One Year to Five Years
Child’s Age: One Year to Five Years Old
Regular Well‐Care Visits (Check‐Ups)
At the one‐year check‐up, you should look at the checklists for newborns and infants to be sure everything has been done as recommended. Follow‐up on known problems with specialists and be sure that reports are sent to your child’s primary doctor.
It is important to check growth at every visit. Measurements include height, weight, body mass index (BMI), and head circumference. Discuss your child’s diet, activity level, and growth. Your child’s doctor can help with questions about any need for vitamins or supplements.
Your child’s doctor should follow the same shot schedule as for any other child. This includes yearly influenza (flu) shots. It may include other shots, too, depending on your child’s health history.
The need to see a cardiologist during this age is based on the child’s health history and examination. Children with cardiac lesions may need to be monitored even after repair for remaining lesions and development of pulmonary hypertension (high pressure in blood vessels of the lungs).
Hearing should be checked every 6 months, with audiogram and tympanometry tests until normal hearing is documented by testing of both ears separately (usually by 4‐6 years of age). Children with hearing loss should be referred to an otolaryngologist (ear, nose, and throat doctor or ENT). Higher risks of hearing problems can go with middle ear fluid and ear infections. Treatment of middle ear fluid often includes the use of ear tubes.
Vision should be checked at each visit to the doctor and with yearly checkups by a pediatric ophthalmologist (special eye doctor) or a general ophthalmologist who is good with children with disabilities. Crossing eyes or blocked tear ducts might be reasons for quicker action. Early use of eye patches, glasses, or both may help to fix eye crossing while lowering the need for surgery and the risk of vision loss.
The thyroid gland is usually normal in babies with Down syndrome. It can stop working normally for half of people with Down syndrome by adulthood. The symptoms of low thyroid can be hard to notice in people with Down syndrome, so a blood test (TSH) is needed every year, or sooner if symptoms change. When there is a problem, treatment is safe and can often be started by your primary doctor.
Tests for low iron or anemia (hemoglobin and other tests if needed) should be done every year.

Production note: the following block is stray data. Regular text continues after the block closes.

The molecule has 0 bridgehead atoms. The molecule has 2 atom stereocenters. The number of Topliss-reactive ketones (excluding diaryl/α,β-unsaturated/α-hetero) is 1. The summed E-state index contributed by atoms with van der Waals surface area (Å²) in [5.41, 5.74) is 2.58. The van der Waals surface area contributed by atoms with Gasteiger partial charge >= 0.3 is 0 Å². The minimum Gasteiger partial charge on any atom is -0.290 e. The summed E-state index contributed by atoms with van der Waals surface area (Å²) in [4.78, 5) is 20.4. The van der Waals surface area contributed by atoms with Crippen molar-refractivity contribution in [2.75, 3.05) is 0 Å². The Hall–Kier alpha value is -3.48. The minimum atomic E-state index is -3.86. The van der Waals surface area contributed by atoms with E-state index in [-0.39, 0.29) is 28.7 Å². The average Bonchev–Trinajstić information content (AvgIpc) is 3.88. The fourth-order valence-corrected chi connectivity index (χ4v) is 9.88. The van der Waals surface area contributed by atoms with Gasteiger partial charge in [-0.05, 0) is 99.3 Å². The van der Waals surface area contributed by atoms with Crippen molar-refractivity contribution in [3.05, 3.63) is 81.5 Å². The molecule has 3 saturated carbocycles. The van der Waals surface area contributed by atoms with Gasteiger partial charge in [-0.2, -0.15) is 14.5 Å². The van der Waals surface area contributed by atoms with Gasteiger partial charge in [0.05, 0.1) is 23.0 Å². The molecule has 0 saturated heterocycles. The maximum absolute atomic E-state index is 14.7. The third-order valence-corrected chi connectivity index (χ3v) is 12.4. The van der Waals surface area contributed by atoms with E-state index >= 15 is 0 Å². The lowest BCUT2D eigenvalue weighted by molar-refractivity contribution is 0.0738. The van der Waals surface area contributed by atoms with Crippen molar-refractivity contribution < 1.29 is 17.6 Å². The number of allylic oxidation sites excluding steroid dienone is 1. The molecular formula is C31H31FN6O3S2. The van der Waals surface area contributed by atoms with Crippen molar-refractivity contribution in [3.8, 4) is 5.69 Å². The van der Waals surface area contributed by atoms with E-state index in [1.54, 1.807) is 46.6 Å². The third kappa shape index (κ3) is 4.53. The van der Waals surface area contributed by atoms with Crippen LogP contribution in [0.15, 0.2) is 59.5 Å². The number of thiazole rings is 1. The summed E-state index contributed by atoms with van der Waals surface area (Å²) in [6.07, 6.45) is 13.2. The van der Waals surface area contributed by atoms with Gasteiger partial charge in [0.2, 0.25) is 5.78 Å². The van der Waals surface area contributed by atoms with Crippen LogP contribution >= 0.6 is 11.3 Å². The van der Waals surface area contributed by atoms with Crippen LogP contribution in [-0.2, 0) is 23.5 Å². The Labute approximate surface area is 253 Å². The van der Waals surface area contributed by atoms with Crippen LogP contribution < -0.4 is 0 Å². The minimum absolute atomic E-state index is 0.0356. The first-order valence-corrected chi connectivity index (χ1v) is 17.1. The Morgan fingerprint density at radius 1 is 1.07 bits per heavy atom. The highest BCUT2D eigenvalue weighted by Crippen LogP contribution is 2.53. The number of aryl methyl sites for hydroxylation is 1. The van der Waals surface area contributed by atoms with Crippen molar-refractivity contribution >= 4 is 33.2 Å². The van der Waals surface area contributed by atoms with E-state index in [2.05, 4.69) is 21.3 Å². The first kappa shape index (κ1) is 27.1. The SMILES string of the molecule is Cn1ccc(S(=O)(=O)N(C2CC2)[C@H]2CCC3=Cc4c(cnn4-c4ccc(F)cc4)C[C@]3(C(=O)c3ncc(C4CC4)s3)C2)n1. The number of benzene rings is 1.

Stomach or Bowel Problems (Diarrhea, Constipation)
Discuss toilet patterns at each visit, especially any ongoing problems with loose stools or constipation. These are common in children with Down syndrome. Some children with Down syndrome have celiac disease, which is a problem with tolerating some grains, including wheat. Testing can help to identify that condition, and may lead to changes in diet. Celiac disease can affect growth, stooling patterns, and behavior. Let your child’s doctor know if your child is having:
- Very loose stools
- Hard to treat constipation (hard or painful stools)
- Slow growth/weight loss
- Belly pain or stomach swelling
- New or challenging behavior problems
Bones in the neck or spine can be unstable in some people with Down syndrome. There are almost always visible signs when there are problems. Daily physical activity is important to your child and should not be limited by unneeded worries. X‐rays are not needed unless there is pain or changes in the use of hands, walking, or bowel or bladder function. If x‐rays are done, and the results are abnormal, your child may be referred to a spine or neck specialist. Special neck positioning may be needed for some medical procedures. Let your child’s doctor know if your child is having:
- Stiff or sore neck
- Change in stool or urination pattern
- Change in walking
- Change in use of arms or legs
- Numbness (loss of normal feeling) or tingling in arms or legs
- Head tilt
Obstructive sleep apnea is a common problem for people with Down syndrome, especially those with low muscle tone. Some symptoms are obvious (snoring, restless waking at night, daytime sleepiness), but it can be hard to tell just by watching. AAP guidelines recommend that every child with Down syndrome have a sleep study by the age of 4 years. (That testing may be hard to find in some parts of the country.) Treatment can include special breathing equipment or surgery.
Discuss with your child’s doctor if your child has very dry skin or other skin problems.
Brain and Nervous System
Discuss with your child’s doctor concerns about neurologic problems, such as seizures.
Delayed and missing teeth are common. Teeth often come in unusual order.
Talk to your doctor about any new treatments or medications you may consider.
Recurrence Risk Counseling
Talk to your doctor about future pregnancy planning and chances of recurrence of Down syndrome and where prenatal diagnosis is available.
Developmental Services (Early Intervention)
Review your child’s development with your doctor. Referral to local early intervention services and other options for therapy may be needed. Speech progress can be very delayed in children with Down syndrome, but after some delays, most will learn to talk well. Until speech is easier for your child, he or she might need help finding other ways to communicate, such as using sign language, pictures, reading, or using electronic communication tools. Behavior problems are often linked to problems with communication, but may reflect other issues, including ADHD or autism. Language delays or hidden abuse are more common than autism but may be misdiagnosed. Talk with your doctor about how to explain social safety and “good and bad touch” as your child grows older.